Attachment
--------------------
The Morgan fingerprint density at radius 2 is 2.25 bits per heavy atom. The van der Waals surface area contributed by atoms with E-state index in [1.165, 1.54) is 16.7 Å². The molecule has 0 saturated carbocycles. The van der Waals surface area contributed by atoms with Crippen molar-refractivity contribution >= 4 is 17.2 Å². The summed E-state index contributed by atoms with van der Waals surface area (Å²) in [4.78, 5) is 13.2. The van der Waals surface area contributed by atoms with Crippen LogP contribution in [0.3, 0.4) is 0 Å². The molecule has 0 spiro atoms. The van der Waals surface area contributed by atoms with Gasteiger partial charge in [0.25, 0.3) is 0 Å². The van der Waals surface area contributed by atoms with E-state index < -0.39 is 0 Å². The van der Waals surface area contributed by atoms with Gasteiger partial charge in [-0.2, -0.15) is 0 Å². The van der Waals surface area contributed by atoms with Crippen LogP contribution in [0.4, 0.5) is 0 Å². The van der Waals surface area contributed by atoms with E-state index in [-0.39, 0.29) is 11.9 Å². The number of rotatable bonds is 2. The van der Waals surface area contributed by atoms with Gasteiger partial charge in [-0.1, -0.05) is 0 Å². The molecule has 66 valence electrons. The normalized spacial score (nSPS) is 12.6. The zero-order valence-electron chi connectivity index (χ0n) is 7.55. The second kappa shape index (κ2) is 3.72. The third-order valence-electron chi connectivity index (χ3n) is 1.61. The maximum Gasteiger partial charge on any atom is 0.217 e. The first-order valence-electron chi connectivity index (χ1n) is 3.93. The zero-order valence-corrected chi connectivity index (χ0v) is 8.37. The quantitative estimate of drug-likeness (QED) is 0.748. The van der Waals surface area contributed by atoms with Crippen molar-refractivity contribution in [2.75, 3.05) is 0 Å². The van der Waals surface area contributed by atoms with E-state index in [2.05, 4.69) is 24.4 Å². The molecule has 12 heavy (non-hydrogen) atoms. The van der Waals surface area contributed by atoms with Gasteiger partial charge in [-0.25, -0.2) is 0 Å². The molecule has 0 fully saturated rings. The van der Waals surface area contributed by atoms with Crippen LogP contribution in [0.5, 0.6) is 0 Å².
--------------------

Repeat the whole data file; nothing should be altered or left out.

The Morgan fingerprint density at radius 2 is 2.25 bits per heavy atom. The van der Waals surface area contributed by atoms with E-state index in [1.165, 1.54) is 16.7 Å². The molecule has 0 saturated carbocycles. The van der Waals surface area contributed by atoms with Crippen molar-refractivity contribution >= 4 is 17.2 Å². The summed E-state index contributed by atoms with van der Waals surface area (Å²) in [4.78, 5) is 13.2. The van der Waals surface area contributed by atoms with Crippen LogP contribution in [0.3, 0.4) is 0 Å². The molecule has 0 spiro atoms. The van der Waals surface area contributed by atoms with Gasteiger partial charge in [0.25, 0.3) is 0 Å². The van der Waals surface area contributed by atoms with E-state index < -0.39 is 0 Å². The van der Waals surface area contributed by atoms with Gasteiger partial charge in [-0.2, -0.15) is 0 Å². The van der Waals surface area contributed by atoms with Crippen LogP contribution in [0.4, 0.5) is 0 Å². The van der Waals surface area contributed by atoms with E-state index in [-0.39, 0.29) is 11.9 Å². The number of rotatable bonds is 2. The van der Waals surface area contributed by atoms with Gasteiger partial charge in [-0.1, -0.05) is 0 Å². The molecule has 66 valence electrons. The normalized spacial score (nSPS) is 12.6. The zero-order valence-electron chi connectivity index (χ0n) is 7.55. The second kappa shape index (κ2) is 3.72. The third-order valence-electron chi connectivity index (χ3n) is 1.61. The maximum Gasteiger partial charge on any atom is 0.217 e. The first-order valence-electron chi connectivity index (χ1n) is 3.93. The zero-order valence-corrected chi connectivity index (χ0v) is 8.37. The quantitative estimate of drug-likeness (QED) is 0.748. The van der Waals surface area contributed by atoms with Crippen molar-refractivity contribution in [2.75, 3.05) is 0 Å². The van der Waals surface area contributed by atoms with E-state index in [2.05, 4.69) is 24.4 Å². The molecule has 12 heavy (non-hydrogen) atoms. The van der Waals surface area contributed by atoms with Gasteiger partial charge in [-0.25, -0.2) is 0 Å². The molecule has 0 fully saturated rings. The van der Waals surface area contributed by atoms with Crippen LogP contribution in [0.5, 0.6) is 0 Å².